La Sibylle Russe
St.-Petersbourg: Imprimerie de Jul Stauff (J. Fichon), 1882. Very Good. Item #20777
St. Petersbourg: Imprimerie de Jul Stauff (J. Fichon), 1882 [but 1881]. First Thus. 24mo (8.25cm.); later full red morocco, bound in original peach wrappers printed within typographically decorative border; xii,72pp. Minor bumping to corners, wrappers show some light soiling and wear with general rubbing slightly effacing text without loss of meaning; a few interior leaves trimmed a bit close, but still Very Good and sound overall. Imprint on p. 72 (in Russian): "Dozvoleno Tsenzuroiu. SNB. 1- Oktiabra 1881."
Original French-language edition of this Russian divination booklet first published in 1877 according to the Preface, signed "A. de K.," based on the system of an "old and famous divinatrix, who lived in Kiev many centuries ago" (our translation). The "sibylle russe" is composed of 36 cards (not included here, though it is unclear if this was to be issued with the cards), each described in detail in the text, each representing four sections of the same drawing (i.e. prophecy), among these an old sorceress (Your opinions will not be appreciated!), a nest (An inconsequential person will cause you harm!), and a ladder (Great success, many honors!). Forms part of the prevalent 19th-century Russian craze for fortune-telling, this title unrecorded though described perfectly by Faith Wigzell in her Reading Russian Fortunes: Print Culture, Gender and Divination in Russia from 1765 (1998): "Some of these books...were very short, commonly consisting of instructions and interpretive key to a single fortune-telling method," "...their contents attributed to illustrious sages, alchemists, sorcerers and seers" (p. 11). The present work, though cheaply published in the format thus issued for the peasant classes, is unusual in that here it has been adapted into French, "la langue universelle" of the Russian aristocratic classes during the reign of Peter the Great. We forgo calling this a French translation, as the Russian proverbs have been replaced with French commonplace idioms.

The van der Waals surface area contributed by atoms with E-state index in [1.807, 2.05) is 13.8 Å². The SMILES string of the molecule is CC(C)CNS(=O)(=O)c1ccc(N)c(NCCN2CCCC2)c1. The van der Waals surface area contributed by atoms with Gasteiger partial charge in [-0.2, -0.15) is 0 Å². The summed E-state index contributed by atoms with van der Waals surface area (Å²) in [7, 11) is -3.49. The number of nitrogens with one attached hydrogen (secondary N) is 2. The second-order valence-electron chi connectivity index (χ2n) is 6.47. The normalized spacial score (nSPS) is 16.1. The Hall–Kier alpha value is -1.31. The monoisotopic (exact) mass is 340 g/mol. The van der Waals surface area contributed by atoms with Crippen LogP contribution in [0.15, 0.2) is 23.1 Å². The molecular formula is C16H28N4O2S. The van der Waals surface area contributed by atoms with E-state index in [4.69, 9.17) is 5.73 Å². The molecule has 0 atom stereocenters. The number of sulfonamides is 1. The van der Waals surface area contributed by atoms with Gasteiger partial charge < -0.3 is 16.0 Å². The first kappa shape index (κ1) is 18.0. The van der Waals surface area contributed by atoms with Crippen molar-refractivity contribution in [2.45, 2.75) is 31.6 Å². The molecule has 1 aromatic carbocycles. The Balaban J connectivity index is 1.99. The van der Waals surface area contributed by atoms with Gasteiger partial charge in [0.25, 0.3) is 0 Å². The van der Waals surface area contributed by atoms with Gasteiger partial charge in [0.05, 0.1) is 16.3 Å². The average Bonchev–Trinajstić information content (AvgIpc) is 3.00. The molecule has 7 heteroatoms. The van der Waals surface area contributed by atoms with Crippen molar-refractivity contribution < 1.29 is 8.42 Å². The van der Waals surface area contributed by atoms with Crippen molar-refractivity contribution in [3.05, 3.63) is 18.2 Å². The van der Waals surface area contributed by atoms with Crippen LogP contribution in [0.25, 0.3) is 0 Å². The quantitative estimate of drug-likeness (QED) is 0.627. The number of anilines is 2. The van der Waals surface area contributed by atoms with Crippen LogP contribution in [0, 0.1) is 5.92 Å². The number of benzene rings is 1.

Apparently unrecorded: not in OCLC, COPAC, or KVK.